Aristotle on Justice

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In this paper, I shall address two central contemporary criticisms of Aristotle's conception of justice. These criticisms of Aristotle's account of specific justice have focused on two central problems. First, Aristotle's insistence that all specifically unjust actions are motivated by pleonexia Pleonexia can be understood as the desire to have more of some socially availablegood, and is usually translated as greed or acquisitiveness.

Close . Second, Aristotle does not identify a deficient vice with respect to justice. This violates his "golden mean" doctrine with respect to virtue. Without the identification of the deficient vice with respect to justice, then justice must not be a virtue of character. Due to considerations of time and length of this paper, I shall confine myself to addressing the initial criticism. I address both criticisms at length in Chapter 2 of my dissertation, entitled Just Friends: anInvestigation into the Social Theories of Aristotle and Epicurus on Friendship and Justice. Also,an extended version of this paper has been submitted to Journal of Value Theory.

The criticism I am concerned with here challenges the notion that specific justice is a moral virtue. I shall argue that the solution to this challenge is to carefully distinguish between the results arising from mis-distributions of these social goods, the concern of specific distributable justice, and the resulting harm to others. I shall argue that there is an objectively specific unjust feature to these mis-distributions that requires rectificatory justice. In response to the first criticism, I shall argue that this criticism, in effect, fails to do justice to Aristotle's distinction between general and specific justice. In cases where an agent commits an act of general injustice, rectificatory justice is needed to address the resulting imbalance in the distribution pattern of social goods I define "social goods" as that subsection of the natural goods that are available fordistribution in a society, namely: wealth, honor, and safety.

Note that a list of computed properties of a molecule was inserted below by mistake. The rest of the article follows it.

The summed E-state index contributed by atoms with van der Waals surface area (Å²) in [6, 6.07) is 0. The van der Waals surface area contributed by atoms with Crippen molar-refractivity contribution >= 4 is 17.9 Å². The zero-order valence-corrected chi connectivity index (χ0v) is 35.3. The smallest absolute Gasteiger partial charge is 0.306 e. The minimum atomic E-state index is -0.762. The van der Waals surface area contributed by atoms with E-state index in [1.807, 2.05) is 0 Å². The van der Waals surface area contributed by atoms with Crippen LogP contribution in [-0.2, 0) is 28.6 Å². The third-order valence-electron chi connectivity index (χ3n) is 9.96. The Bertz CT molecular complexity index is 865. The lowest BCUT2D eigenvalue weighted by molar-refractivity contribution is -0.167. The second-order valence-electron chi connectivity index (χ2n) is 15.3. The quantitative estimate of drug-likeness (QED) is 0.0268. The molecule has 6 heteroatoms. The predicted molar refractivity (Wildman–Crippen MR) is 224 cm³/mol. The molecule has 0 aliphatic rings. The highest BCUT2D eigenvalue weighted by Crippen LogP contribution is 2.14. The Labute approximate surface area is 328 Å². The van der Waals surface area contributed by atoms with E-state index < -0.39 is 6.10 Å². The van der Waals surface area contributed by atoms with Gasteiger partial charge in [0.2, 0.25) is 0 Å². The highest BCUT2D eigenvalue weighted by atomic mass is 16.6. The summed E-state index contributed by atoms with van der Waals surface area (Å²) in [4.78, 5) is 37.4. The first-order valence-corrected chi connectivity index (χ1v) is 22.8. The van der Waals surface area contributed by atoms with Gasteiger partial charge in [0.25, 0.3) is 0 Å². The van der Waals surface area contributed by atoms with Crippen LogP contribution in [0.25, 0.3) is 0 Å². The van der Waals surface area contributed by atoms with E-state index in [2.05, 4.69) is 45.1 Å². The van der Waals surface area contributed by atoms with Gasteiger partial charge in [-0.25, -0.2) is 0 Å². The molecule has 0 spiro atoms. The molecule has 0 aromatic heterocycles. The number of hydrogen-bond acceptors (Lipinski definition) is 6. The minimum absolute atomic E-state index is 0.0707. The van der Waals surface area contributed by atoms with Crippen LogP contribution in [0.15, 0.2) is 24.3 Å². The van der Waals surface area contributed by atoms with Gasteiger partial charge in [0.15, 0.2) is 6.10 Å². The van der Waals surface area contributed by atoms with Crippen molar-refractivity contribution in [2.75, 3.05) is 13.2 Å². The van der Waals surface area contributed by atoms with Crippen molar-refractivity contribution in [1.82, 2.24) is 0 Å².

Close . Hence, if this criticism is intended to undermine Aristotle's account of specific justice, by requiring another species of specific justice to rectify these imbalances, it fails accordingly. In order to address these criticisms, it will be necessary to clearly and briefly work out Aristotle's notions of general and specific justice and their relationship to one another. In this next section, I shall address Aristotle's discussion of general justice. Since general justice promotes virtuous behavior by means of the law's pedagogical role, it will be necessary to understand this claim. It is my position that general justice holds members of a community accountable to standards of mutual obligation. These standards of mutual obligation, the virtues of character, establish recognized and accepted forms of behavior that form the basis of law. Failing to act in light of these standards results in harm to others and justifies the use of punishment. This aspect of general justice is important because it directly bears on the first criticism. Next, I shall examine specific justice and its relation to the social goods. Thereafter, I shall address the main criticism of Aristotle's theory of specific justice and draw out the implications of this reading. Section 1: Forms of Justice: General and Specific

In general, justice is defined as the state that makes us doers of just actions, that makes us do justice and wish what is just (NE 1129a8). There is one immediate difference between justice and the other virtues of character. Justice is spoken of in two ways: the lawful and the fair. Because there are two different ways in which someone can be just, there are two different virtues being analyzed. Aristotle distinguishes between these two virtues by first specifying general justice as the lawful, and by referring to it as complete...
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